Find Information About:

Drugs & Supplements

Get information and reviews on prescription drugs, over-the-counter medications, vitamins, and supplements. Search by name or medical condition.

Pill Identifier
WebMD

Pill Identifier

Having trouble identifying your pills?

Enter the shape, color, or imprint of your prescription or OTC drug. Our pill identification tool will display pictures that you can compare to your pill.

Get Started
My Medicine
WebMD

My Medicine

Save your medicine, check interactions, sign up for FDA alerts, create family profiles and more.

Get Started

WebMD Health Experts and Community

Talk to health experts and other people like you in WebMD's Communities. It's a safe forum where you can create or participate in support groups and discussions about health topics that interest you.

  • Second Opinion
    WebMD

    Second Opinion

    Read expert perspectives on popular health topics.

  • Community
    WebMD

    Community

    Connect with people like you, and get expert guidance on living a healthy life.

Got a health question? Get answers provided by leading organizations, doctors, and experts.

Get Answers

Sign up to receive WebMD's award-winning content delivered to your inbox.

Sign Up

Trans Fat Alternative 4: Use What We Have More Wisely continued...

Among the first fast food restaurants to move towards the use of healthier fats was Wendy's, which switched to a blend of non-hydrogenated corn and soy oil in 2006. The switch dramatically dropped the trans fat in some of their most popular fast-food items. Case in point: Adult-sized fries went from 7 grams of trans fat to 0.5 grams - and the kids'-size portion dropped to zero. Their fried chicken now contains zero grams of trans fat and 20% less saturated fat.

McDonald's is the latest to jump on the trans-fat free bandwagon, announcing recently the creation of a proprietary blend of canola and soybean oil to be used in cooking up their famous fries. And, they say, it's a product that reduces trans fat without increasing saturated fat - or altering the taste many consumers love. Still, what looks good in the lab - or the test kitchen table - may not necessarily work well for the snack food industry. The reason: Right now the cost of these blends is high, which could mean higher prices in the supermarket aisle.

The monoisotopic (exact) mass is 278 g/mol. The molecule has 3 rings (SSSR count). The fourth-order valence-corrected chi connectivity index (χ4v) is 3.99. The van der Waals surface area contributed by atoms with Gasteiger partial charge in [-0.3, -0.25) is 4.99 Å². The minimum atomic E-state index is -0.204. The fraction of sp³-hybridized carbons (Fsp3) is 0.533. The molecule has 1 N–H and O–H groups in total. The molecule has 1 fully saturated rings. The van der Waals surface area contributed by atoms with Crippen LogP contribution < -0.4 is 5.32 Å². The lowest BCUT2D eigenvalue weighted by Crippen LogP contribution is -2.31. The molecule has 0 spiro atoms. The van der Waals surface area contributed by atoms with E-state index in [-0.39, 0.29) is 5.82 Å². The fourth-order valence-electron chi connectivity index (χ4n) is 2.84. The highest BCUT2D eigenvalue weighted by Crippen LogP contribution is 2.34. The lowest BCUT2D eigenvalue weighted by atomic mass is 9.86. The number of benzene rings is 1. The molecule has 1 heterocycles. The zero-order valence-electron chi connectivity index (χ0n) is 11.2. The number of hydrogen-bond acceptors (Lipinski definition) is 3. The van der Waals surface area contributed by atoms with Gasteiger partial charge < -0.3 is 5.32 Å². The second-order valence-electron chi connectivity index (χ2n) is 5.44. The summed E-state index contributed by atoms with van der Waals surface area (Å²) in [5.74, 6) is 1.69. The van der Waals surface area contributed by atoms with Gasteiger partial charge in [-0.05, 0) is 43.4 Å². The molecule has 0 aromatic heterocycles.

Of equal concern: Do we have enough vegetables to produce the oil for these blends? By some estimates, it could take up to six years to turn over enough of a new vegetable crop to supply the food industry with what it needs to create blended oils for packaged foods and fast food.

Shopping Savvy for a Post Trans-Fat World

While the food industry searches for the best trans fat alternatives, what can consumers do?

First, read the nutrition label carefully. Products that claim they have 0 trans fat may be high in saturated fat - or simply very high in calories.

Second, understand that you're probably still eating small amounts of trans fats even if the package says 0 trans fats. According to the new FDA guidelines, a product can have up to nearly 0.5 grams of trans fat per serving and still carry the "0" trans fat label.

"This may not seem like much but it can add up," says Heller.

Healthy Recipe Finder

Browse our collection of healthy, delicious recipes, from WebMD and Eating Well magazine.

Top searches: Chicken, Chocolate, Salad, Desserts, Soup

Heart Rate Calculator

Ensure you're exercising hard enough to get a good workout, but not strain your heart.

While you are exercising, you should count between...

-
Beats
PER
Seconds